When you’re buying a used car, you probably feel a sense of relief when you see the owner’s manual tucked away in the glove compartment. Your car’s future owner probably feels the same way. It’s important to have safety information handy in case of an emergency or when you need information about your car and don’t have internet access for the virtual manual.
Sold: DMV Forms Needed At Time Of Sale
Once you and the buyer have agreed to make a deal, you’ll need a few legal documents to complete the sale. Requirements will vary by state, so be sure to check with your local Department of Motor Vehicles (DMV) office to learn what your state requires.
Here’s a list of the paperwork you’ll likely need when you sell a car privately.
A vehicle title, or “pink slip,” is likely the most crucial DMV form you need. In some states, selling a car without a title is possible, depending on the year and make of the vehicle. Check with your local DMV to find out if that applies to you.
It's not uncommon for first-time sellers to make a written mistake on their car title. Make sure you know how to fill out the pink slip when selling your car before you take pen to official government paper.
Be sure to have an odometer disclosure handy once you and your buyer are both ready to exchange keys for cash. Many states will conveniently embed the odometer disclosure in the paper title. Others may require you to acquire a separate form, which you can often find on your state DMV’s website.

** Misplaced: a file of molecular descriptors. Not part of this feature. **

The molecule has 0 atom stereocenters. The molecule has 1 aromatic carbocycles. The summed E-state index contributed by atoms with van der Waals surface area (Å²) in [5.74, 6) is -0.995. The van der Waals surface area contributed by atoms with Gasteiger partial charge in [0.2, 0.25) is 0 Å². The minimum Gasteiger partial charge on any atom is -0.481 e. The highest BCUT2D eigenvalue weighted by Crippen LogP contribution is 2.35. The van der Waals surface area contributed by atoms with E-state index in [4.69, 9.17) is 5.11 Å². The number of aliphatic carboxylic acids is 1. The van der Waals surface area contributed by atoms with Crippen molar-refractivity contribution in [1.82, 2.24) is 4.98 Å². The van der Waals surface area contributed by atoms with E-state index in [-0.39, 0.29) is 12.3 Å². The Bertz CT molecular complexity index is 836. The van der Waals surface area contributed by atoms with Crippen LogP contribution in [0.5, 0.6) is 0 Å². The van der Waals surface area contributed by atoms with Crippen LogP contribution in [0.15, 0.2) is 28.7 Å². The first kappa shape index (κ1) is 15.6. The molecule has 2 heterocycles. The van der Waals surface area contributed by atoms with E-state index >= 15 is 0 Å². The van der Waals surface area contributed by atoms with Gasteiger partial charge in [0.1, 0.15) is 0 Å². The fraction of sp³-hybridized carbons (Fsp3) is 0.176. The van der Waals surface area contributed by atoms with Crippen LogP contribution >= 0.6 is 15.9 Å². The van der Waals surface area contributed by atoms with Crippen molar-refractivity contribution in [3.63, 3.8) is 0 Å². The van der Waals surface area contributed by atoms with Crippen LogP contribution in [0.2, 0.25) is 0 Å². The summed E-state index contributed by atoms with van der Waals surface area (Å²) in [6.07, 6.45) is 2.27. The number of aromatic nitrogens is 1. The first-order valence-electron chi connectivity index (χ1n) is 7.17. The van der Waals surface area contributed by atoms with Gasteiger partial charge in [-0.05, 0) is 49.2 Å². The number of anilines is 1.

Bill Of Sale
A bill of sale is a separate document buyers and sellers use to document the transaction. Some states don’t require this form, so be sure to check with your DMV to see if you need it.
Even if your state doesn’t require it, you might want to get one anyway because the bill of sale can serve a very useful purpose. After you hand over your title to the buyer, keeping a bill of sale will legally prove the purchase and release of liability.
Emissions Test Documents
Some states require the seller to provide a recent smog certification in order to legally transfer ownership. In an effort to reduce car pollution, these states have implemented laws that limit top-polluters from staying on the road. A smog check typically involves a visual inspection of your car’s exhaust and a test to determine the amount of carbon emissions coming from the tailpipe. After confirmation that your vehicle meets your state’s standards, you can include the smog certification with the rest of the documents you give to the buyer.
There may be exceptions to the rule based on the age of the vehicle. For example, the California DMV does not require emissions certification if the vehicle is less than 4 years old or if it’s model year 1975 or older.
The Bottom Line
Sellers shouldn’t show up to a car sale empty handed. It’s your duty to compile the correct paperwork and have it available. Once you get paid for your car, you pass the keys to the buyer, who will then complete the transfer of ownership process.
With the information you’ve just learned, you should feel more confident about gathering the paperwork you need to sell your car. If you have any doubts, it’s a good idea to visit your local DMV (or their website), to get the documents you need.